Arduino

Arduino is an open-source hardware project. Offical Arduino boards provide an easy-to-use interface for Atmel microcontroller chips, and are intended for fast prototyping and experimentation. No more soldering ICs, no more reading 500-page specification docs (not an exaggeration), and no more hassles with bootloaders and progam uploading. Proof: note how short these instructions are.

Contents

Getting Started
Learning Arduino
Documentation
Inspiration



Getting Started


Read the Arduino Project's Introduction. It's an excellent overview of the Arduino and helps put everything into perspective.

Next, go through the official Getting Started Guide for your board and platform to get up and running straight away.

Keep in mind that the Arduino is more physically involved than other programming projects; you won't be able to do much without attaching external components to it. To make the Arduino useful, you'll need easy access to an electronics prototyping workstation. Recommended supplies include a breadboard, a good handful of components (resistors, transistors, LEDs), wires for connecting components, and a soldering iron if you plan on making your project more permanent.



Learning Arduino


Before embarking on a project of your own, you'll want to get familiar with the Arduino's capabilities. There are a couple options.

.:oomlout:. Inventor's Kit Circuits
If you have dibs on the class Inventor's Kit, definitely work through some of the circuits. Each incorporates an Arduino sketch with external electronic components--the perfect foundation for your own projects.

Arduino Example Sketches
Less involved with outside components, but goes more in-depth with the capabilities of sketches.

tronixstuff Tutorials
More involved tutorials that tap into the full potential of Arduino.

bildr
Tutorials to interface Arduino with advanced hardware and software


Documentation


API References
Language
Libraries
Conceptual Foundations
Serious Hacking



Technical Details


"Arduino" means different things to different people, but its meaning generally boils down to the following:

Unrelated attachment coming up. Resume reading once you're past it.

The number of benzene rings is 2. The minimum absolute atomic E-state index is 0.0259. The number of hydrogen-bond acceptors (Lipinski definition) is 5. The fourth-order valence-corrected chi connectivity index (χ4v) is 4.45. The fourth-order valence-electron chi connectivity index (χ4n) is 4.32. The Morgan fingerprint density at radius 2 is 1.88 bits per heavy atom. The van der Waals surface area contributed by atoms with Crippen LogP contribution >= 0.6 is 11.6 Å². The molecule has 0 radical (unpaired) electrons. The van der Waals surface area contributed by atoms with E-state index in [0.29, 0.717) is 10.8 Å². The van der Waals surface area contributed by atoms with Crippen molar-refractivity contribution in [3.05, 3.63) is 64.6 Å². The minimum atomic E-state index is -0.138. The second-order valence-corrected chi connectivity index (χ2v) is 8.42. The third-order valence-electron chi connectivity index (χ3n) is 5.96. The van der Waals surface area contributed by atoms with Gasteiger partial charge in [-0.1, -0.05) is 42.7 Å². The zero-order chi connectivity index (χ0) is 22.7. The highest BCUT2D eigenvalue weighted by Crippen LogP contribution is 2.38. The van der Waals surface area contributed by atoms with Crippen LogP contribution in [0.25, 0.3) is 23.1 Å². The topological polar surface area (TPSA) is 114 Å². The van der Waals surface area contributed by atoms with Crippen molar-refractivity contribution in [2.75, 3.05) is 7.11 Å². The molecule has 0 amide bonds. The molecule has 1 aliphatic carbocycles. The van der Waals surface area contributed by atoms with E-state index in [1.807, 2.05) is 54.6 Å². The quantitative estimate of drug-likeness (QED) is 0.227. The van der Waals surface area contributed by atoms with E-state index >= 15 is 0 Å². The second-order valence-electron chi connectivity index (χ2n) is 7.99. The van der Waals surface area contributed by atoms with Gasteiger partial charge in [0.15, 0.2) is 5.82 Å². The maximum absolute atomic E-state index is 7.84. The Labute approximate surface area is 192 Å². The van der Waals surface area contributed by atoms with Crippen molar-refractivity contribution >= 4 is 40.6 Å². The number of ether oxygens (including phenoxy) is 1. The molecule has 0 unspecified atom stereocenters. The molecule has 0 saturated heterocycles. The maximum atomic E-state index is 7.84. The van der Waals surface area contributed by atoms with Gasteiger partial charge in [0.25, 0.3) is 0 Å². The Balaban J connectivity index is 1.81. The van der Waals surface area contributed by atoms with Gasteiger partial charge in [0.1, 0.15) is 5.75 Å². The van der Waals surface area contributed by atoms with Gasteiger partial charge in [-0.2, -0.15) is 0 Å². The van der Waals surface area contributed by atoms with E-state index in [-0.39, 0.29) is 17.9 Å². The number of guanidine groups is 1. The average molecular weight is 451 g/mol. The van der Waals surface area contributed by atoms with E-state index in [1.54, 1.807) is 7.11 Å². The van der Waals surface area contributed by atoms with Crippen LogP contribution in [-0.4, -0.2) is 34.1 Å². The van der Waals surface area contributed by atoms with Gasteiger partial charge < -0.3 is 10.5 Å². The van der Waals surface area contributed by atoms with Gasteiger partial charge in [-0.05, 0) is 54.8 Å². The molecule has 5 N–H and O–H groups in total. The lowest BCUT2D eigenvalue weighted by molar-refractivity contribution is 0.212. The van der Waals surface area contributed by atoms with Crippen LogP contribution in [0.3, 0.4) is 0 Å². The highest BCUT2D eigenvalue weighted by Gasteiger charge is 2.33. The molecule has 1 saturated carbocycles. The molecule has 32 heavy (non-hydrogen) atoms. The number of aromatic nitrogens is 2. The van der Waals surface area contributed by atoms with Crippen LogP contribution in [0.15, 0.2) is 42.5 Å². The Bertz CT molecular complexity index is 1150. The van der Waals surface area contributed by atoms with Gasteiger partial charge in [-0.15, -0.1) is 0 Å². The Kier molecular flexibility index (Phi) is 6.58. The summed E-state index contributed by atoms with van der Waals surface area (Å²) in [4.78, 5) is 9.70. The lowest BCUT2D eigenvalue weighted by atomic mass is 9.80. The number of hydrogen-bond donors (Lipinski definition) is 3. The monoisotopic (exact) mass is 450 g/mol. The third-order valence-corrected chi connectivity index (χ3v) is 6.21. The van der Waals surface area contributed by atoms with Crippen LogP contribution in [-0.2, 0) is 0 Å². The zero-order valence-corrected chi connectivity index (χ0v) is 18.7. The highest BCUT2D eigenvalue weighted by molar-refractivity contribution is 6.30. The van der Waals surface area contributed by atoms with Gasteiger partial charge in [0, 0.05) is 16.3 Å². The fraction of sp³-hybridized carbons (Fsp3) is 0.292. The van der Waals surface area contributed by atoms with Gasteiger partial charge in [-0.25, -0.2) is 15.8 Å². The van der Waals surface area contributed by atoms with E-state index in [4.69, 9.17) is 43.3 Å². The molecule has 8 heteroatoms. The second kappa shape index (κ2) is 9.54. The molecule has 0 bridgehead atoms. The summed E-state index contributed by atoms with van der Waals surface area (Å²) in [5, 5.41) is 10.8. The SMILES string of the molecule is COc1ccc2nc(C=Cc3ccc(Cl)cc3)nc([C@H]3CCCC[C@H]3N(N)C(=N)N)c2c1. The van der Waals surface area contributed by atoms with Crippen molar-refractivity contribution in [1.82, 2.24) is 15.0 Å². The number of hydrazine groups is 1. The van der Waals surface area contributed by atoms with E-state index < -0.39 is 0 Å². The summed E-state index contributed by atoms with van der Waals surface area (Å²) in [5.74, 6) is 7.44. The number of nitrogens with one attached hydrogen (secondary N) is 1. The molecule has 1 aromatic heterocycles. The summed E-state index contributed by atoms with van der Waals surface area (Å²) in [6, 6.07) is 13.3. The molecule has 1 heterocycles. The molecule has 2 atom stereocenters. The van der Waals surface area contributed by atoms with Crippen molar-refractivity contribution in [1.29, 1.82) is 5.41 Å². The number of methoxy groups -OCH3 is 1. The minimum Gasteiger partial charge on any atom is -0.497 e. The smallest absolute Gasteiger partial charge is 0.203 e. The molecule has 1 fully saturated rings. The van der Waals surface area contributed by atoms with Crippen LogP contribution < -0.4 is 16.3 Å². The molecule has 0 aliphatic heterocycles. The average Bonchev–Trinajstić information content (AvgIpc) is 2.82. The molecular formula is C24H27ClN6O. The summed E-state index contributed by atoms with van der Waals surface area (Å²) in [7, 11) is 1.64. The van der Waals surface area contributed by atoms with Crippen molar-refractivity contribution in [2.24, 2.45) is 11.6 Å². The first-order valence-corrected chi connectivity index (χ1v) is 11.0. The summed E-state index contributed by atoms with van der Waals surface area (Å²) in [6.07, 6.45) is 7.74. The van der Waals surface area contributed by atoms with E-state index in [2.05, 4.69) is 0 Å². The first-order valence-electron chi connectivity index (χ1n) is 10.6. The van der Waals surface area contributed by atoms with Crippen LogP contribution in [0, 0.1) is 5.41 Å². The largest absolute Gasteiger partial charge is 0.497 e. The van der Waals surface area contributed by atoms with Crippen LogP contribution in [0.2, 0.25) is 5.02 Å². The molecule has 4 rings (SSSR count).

• supports the Processing programming language or IDE and the built-in Arduino functions
  • is compatible with Arduino hardware "shields" (add-on boards) with the correct pinouts

So anybody can build an Arduino-compatible board from scratch with, say, a more powerful microcontroller than in the official boards. However, the strength of Arduino is its accessibility to hobbyists - people who want to rapidly experiment with ideas - without having to deal with everything between a microcontroller chip and a flashing LED. Arduino works because the official hardware and software are enough for most projects.





Arduino Uno
The Uno is the current "flagship" Arduino board. It contains an Atmel ATmega 328 microcontroller (the long, black chip on the board). The Uno is a good choice for many projects. Features include:
  • 14 digital I/O pins (6 providing PWM output)
  • 6 analog input pins
  • 32 KB of flash memory (for programs; 0.5 KB used for bootloader)
  • 2 KB of SRAM (for variables)
  • 1 KB of EEPROM (for storage)
  • UART or USART TTL (5V) serial communication
  • external interrupts on two I/O pins
  • SPI communication (4 pins)
  • TWI communication (2 analog pins)

There are lots of other official boards out there, with more storage, faster microcontrollers, and expanded connectivity options (Bluetooth, WiFi, additional serial ports).

external image ArduinoUnoFront.jpgexternal image ArduinoUnoBack.jpg



Raspberry Pi - a (different) cheap, powerful single-board computer


maker faire: http://makerfaire.com/
$25 doller PC project. Arm based CPU and broadcom GPU.
http://en.wikipedia.org/wiki/Raspberry_Pi
700mhz / 256 mb memory
linux os
1080p full screen video
http://www.youtube.com/watch?v=TgR74Kp6Ws4
runs quake 3 at 30fps at 1080p with 4x anti aliasing:
http://www.youtube.com/watch?v=e_mDuJuvZjI

Inspiration